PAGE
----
Metal-on-metal hip replacement is a treatment for “wear and tear” arthritis (osteoarthritis) – one of the commonest diseases in the world. These hip replacements use cobalt chrome alloy for both bearing surfaces and are the only type that can be made thin enough to enable resurfacing of both sides of the worn hip joint, called a hip resurfacing. The most common type was developed 13 years ago in the UK and has been adopted world wide. One million people now have a metal-on-metal hip replacement. It was thought to be a solution to providing a longer lasting hip for active and young patients with hip osteoarthritis but unfortunately unexplained relatively high failure rates have been observed. A group of scientists and surgeons from Imperial College London, the Royal National Orthopaedic Hospital and the Medical Research Council have been working with Diamond Light Source to examine failed hips to try to establish the mechanism of failure.
This work has been published in the journal Acta Biomaterialia.
|A sample of Metal on Metal hip replacements.|
Metal-on-metal (MOM) hip replacements make up about 35% of all hip replacements in the US. All mechanical devices fail occasionally, however MOM hips can fail in up to 13% of patients within 6 years as a result of unexplained inflammation in the tissues surrounding the hip joint. The likely cause is poor biocompatibility with metal debris from wear of the implant, but the exact mechanism of failure is not understood. The concentration of the metal is low, making it hard to analyse, while the preparation of tissue and x-ray exposure could affect the sample. Synchrotron microfocus X-ray spectroscopy can address these issues. In addition, samples do not have to be stained or placed in a vacuum, so the sample can be studied in an environment close to in vivo.
The group compared tissue from failed MOM hips with tissue from a different type of hip (Metal-on-Polyethylene), chemical standards and metal discs cut from MOM hips. They found that the tissue had a range of metallic species, but in patients with significant amounts of metal in the tissue the most abundant implant-derived metal was Cr(III) phosphate, and this was true for hip samples from four different manufacturers. No Cr(VI) was detected, which is of clinical relevance as Cr(VI) is known to cause cancer. Additionally they were able to identify other metallic species that may represent intermediate steps in the corrosion process of metal alloys in humans.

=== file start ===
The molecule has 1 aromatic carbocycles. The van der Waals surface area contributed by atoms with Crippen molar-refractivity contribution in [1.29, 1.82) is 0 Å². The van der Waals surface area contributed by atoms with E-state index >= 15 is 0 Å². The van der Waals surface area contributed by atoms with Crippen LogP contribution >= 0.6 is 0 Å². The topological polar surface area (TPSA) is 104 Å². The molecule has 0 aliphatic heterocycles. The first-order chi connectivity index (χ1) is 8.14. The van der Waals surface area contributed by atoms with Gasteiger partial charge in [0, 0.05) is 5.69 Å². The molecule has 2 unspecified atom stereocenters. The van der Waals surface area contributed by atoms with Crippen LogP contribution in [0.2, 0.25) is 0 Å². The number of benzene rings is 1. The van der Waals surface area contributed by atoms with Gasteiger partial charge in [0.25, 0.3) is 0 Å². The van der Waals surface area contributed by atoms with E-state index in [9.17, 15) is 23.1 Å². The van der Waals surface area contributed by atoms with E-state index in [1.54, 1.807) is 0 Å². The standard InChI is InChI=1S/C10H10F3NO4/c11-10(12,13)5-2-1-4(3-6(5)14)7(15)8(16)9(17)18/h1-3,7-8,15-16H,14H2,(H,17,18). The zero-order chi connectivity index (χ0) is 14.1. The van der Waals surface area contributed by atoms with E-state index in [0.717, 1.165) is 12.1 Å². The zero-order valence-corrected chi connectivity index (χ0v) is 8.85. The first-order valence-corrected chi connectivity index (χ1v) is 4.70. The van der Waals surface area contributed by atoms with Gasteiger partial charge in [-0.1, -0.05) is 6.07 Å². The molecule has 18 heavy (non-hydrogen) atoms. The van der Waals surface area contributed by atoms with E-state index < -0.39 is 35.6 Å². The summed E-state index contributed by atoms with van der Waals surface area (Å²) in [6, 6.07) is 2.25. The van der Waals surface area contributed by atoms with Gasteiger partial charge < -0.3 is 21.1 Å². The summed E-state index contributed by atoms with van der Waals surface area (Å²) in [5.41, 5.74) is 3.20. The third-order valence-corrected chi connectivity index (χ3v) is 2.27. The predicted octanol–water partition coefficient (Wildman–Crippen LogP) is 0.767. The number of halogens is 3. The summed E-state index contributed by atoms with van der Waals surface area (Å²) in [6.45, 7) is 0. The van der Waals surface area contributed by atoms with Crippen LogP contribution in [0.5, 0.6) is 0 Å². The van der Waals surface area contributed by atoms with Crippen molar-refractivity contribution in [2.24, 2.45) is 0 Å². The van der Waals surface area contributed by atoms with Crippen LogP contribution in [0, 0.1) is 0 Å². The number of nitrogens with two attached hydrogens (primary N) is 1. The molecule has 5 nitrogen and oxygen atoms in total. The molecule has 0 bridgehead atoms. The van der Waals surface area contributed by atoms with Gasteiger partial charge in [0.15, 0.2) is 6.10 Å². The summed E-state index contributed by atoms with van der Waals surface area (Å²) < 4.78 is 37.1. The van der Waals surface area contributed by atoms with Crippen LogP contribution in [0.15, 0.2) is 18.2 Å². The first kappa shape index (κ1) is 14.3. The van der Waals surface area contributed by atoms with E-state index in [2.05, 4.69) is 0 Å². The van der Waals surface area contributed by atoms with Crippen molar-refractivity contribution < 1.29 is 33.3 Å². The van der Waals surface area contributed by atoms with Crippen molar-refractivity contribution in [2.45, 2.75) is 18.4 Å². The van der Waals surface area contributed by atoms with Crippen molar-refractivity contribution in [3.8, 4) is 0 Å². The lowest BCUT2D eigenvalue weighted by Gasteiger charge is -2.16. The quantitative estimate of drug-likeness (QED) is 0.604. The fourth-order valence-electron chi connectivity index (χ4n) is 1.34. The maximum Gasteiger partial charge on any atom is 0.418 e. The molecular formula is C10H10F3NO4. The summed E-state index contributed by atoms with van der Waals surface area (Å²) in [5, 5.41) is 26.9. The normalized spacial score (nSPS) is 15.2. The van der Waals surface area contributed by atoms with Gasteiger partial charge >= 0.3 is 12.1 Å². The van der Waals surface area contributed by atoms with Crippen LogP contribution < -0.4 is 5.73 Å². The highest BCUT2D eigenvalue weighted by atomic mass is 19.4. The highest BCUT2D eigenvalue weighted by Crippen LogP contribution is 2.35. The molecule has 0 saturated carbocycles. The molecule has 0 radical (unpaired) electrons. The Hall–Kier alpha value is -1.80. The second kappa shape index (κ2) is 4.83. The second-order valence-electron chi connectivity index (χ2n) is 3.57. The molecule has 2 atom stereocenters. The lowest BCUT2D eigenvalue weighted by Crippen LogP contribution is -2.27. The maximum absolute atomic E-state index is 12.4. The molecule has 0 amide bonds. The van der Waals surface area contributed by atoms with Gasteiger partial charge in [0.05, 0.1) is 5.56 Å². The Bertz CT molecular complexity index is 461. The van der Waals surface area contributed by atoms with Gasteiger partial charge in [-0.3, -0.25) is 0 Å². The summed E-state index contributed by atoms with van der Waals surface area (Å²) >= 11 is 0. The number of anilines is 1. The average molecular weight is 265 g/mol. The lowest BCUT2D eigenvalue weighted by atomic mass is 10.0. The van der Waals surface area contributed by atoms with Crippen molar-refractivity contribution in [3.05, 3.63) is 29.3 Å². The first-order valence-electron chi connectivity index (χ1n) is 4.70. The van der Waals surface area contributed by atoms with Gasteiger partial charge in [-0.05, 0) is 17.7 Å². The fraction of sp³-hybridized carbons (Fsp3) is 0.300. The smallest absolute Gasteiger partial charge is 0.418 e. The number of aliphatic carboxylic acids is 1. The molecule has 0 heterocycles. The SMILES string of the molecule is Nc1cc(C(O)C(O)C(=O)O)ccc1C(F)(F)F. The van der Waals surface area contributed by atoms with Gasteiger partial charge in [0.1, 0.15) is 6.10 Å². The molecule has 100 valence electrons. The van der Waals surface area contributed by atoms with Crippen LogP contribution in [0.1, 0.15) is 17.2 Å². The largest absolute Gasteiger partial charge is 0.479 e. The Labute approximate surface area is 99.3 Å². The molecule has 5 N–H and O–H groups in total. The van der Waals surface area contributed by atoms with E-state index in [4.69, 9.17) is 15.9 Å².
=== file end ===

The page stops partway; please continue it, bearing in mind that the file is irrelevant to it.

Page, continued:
Identifying the abundance of Cr(III) phosphate and the other products of corrosion is useful as it provides a focus for future research on human synovial tissue response to biomaterials. Surgeon Alister Hart is from Imperial College and Imperial College Healthcare NHS Trust.
“This is the first time synchrotron radiation has been used to chemically characterise implant derived tissue from MOM hips. We have demonstrated the usefulness of synchrotron techniques in being able to identify low concentrations of material and in determining the metal speciation. As well as providing insights into the cause of failure of MOM hips, we have shown that the technique has potential as a valid method of biocompatibility testing for other materials, and to correlate chemical speciation with the clinical mode of failure, such as infection or allergic response.”
Alister Hart, Imperial College and Imperial College Healthcare NHS Trust
The chemical form of metallic debris in tissues surrounding metal-on-metal hips with unexplained failure, Alister J. Hart, Paul D. Quinn, Barry Sampson, Ann Sandison, Kirk D. Atkinson, John A. Skinner, Jonathan J. Powell J. Fred W. Mosselmans, Acta Biomaterialia
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